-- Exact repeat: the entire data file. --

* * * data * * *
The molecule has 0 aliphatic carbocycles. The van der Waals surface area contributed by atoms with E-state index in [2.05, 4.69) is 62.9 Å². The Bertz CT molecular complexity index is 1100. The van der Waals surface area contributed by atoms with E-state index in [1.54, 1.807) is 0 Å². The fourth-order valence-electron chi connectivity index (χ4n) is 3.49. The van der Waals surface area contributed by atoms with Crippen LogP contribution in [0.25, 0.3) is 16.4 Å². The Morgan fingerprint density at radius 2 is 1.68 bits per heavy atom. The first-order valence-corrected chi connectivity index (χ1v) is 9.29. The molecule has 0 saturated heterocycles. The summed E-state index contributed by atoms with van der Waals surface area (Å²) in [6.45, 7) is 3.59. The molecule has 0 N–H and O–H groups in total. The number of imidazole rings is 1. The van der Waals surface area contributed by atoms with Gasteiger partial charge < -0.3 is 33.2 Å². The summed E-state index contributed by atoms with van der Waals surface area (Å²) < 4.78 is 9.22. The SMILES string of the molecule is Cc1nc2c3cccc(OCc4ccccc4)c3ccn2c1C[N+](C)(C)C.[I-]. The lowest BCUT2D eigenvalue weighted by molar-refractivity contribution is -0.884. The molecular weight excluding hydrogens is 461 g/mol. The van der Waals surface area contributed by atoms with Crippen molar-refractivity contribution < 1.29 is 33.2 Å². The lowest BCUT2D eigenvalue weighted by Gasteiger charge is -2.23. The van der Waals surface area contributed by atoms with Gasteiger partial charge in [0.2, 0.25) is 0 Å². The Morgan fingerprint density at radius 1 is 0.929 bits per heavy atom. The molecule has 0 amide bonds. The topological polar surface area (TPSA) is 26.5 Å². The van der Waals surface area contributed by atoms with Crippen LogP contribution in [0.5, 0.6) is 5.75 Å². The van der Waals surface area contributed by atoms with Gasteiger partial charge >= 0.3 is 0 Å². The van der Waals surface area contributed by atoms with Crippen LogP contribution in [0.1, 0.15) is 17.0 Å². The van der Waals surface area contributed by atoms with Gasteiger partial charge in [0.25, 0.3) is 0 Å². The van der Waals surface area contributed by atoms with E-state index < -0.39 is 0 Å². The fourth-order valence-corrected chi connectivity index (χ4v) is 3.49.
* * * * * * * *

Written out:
The molecule has 0 aliphatic carbocycles. The van der Waals surface area contributed by atoms with E-state index in [2.05, 4.69) is 62.9 Å². The Bertz CT molecular complexity index is 1100. The van der Waals surface area contributed by atoms with E-state index in [1.54, 1.807) is 0 Å². The fourth-order valence-electron chi connectivity index (χ4n) is 3.49. The van der Waals surface area contributed by atoms with Crippen LogP contribution in [0.25, 0.3) is 16.4 Å². The Morgan fingerprint density at radius 2 is 1.68 bits per heavy atom. The first-order valence-corrected chi connectivity index (χ1v) is 9.29. The molecule has 0 saturated heterocycles. The summed E-state index contributed by atoms with van der Waals surface area (Å²) in [6.45, 7) is 3.59. The molecule has 0 N–H and O–H groups in total. The number of imidazole rings is 1. The van der Waals surface area contributed by atoms with Gasteiger partial charge < -0.3 is 33.2 Å². The summed E-state index contributed by atoms with van der Waals surface area (Å²) < 4.78 is 9.22. The SMILES string of the molecule is Cc1nc2c3cccc(OCc4ccccc4)c3ccn2c1C[N+](C)(C)C.[I-]. The lowest BCUT2D eigenvalue weighted by molar-refractivity contribution is -0.884. The molecular weight excluding hydrogens is 461 g/mol. The van der Waals surface area contributed by atoms with Crippen molar-refractivity contribution < 1.29 is 33.2 Å². The lowest BCUT2D eigenvalue weighted by Gasteiger charge is -2.23. The van der Waals surface area contributed by atoms with Gasteiger partial charge in [0.2, 0.25) is 0 Å². The Morgan fingerprint density at radius 1 is 0.929 bits per heavy atom. The molecule has 0 amide bonds. The topological polar surface area (TPSA) is 26.5 Å². The van der Waals surface area contributed by atoms with Crippen LogP contribution in [0.5, 0.6) is 5.75 Å². The van der Waals surface area contributed by atoms with Gasteiger partial charge >= 0.3 is 0 Å². The van der Waals surface area contributed by atoms with Crippen LogP contribution in [0.1, 0.15) is 17.0 Å². The van der Waals surface area contributed by atoms with Gasteiger partial charge in [0.25, 0.3) is 0 Å². The van der Waals surface area contributed by atoms with E-state index < -0.39 is 0 Å². The fourth-order valence-corrected chi connectivity index (χ4v) is 3.49.